Having lived, worked, and created in the ever evolving Williamsburg neighborhood of Brooklyn for over a decade, native Texan Travis Johnson has felt the direct impact of the growth and dissolution that comes with rapid gentrification. His band Grooms practiced, and recorded at Brooklyn's Death By Audio for seven years (first as Muggabears, then as Grooms) before they were forced out of their spiritual and literal home in November 2014 when DBA shut its doors. A little over a year before, with the band's income not providing enough money to support any of it's members, bass player and co-writer Emily Ambruso went on hiatus from the band, leaving Johnson as the only original member. Despite these unfortunate blows, Johnson soldiered on, soon recruiting Jay Heiselmann on bass, and actor/comedian Steve Levine on drums.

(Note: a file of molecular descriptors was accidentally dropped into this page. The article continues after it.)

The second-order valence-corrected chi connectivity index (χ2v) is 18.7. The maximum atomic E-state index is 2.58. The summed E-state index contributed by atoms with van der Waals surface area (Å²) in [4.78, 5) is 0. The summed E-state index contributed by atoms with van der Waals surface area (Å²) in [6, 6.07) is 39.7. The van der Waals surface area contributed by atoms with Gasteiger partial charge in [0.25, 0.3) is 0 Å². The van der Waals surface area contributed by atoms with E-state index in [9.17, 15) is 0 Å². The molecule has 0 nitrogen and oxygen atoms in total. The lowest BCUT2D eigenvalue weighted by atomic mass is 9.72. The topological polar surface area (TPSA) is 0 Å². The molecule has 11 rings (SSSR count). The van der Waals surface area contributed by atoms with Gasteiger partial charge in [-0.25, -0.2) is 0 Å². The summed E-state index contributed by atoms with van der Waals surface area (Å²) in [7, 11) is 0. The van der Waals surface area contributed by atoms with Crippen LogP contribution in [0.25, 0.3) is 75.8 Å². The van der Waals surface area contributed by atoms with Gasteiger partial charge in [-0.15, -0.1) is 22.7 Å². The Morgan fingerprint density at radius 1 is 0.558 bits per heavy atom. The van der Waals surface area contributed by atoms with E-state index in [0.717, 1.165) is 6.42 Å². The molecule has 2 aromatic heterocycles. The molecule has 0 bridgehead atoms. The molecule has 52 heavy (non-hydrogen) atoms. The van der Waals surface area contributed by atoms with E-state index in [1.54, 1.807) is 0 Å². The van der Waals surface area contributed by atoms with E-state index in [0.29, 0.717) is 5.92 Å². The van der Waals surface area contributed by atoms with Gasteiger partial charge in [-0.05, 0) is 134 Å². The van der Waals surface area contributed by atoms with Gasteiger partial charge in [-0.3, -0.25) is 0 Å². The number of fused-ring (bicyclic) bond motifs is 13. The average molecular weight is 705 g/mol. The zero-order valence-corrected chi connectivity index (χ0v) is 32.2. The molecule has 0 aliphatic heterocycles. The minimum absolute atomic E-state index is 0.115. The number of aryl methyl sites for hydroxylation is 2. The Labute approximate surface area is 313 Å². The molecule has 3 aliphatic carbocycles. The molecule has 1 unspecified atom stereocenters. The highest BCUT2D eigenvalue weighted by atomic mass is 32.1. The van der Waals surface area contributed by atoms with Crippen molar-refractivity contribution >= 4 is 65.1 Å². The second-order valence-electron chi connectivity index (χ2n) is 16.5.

Travis Johnson's relentless perseverance isn't a central theme, but it's worth keeping in mind when listening to the 11 songs that comprise the new Grooms album Comb the Feelings Through Your Hair, an album which marks a clear aesthetic and thematic departure from the group's previous efforts. After months of experimenting with sound collages, samples, and electronic beats, the band recorded an obsessively detailed and melodically complex album, with a heavy focus on mood and texture. Unlike their previous album Infinity Caller (which Speedy Ortiz's Sadie Dupuis called "...an exercise in explosion and restraint hallmarked by sweeping guitars, stuttery drums, and cryptic, airy vocals...") many of the songs on Comb... bring the band's rhythm section to the fore, and Johnson's trademark guitar stylings often take a backseat to his psychedelic sample-collages and ambient electronics. Fortunately the new approach works, balancing pop structures with masterful experimental production that shifts in tone and color in harmony with Johnson's tales of acceptance, loneliness, and impotent violence.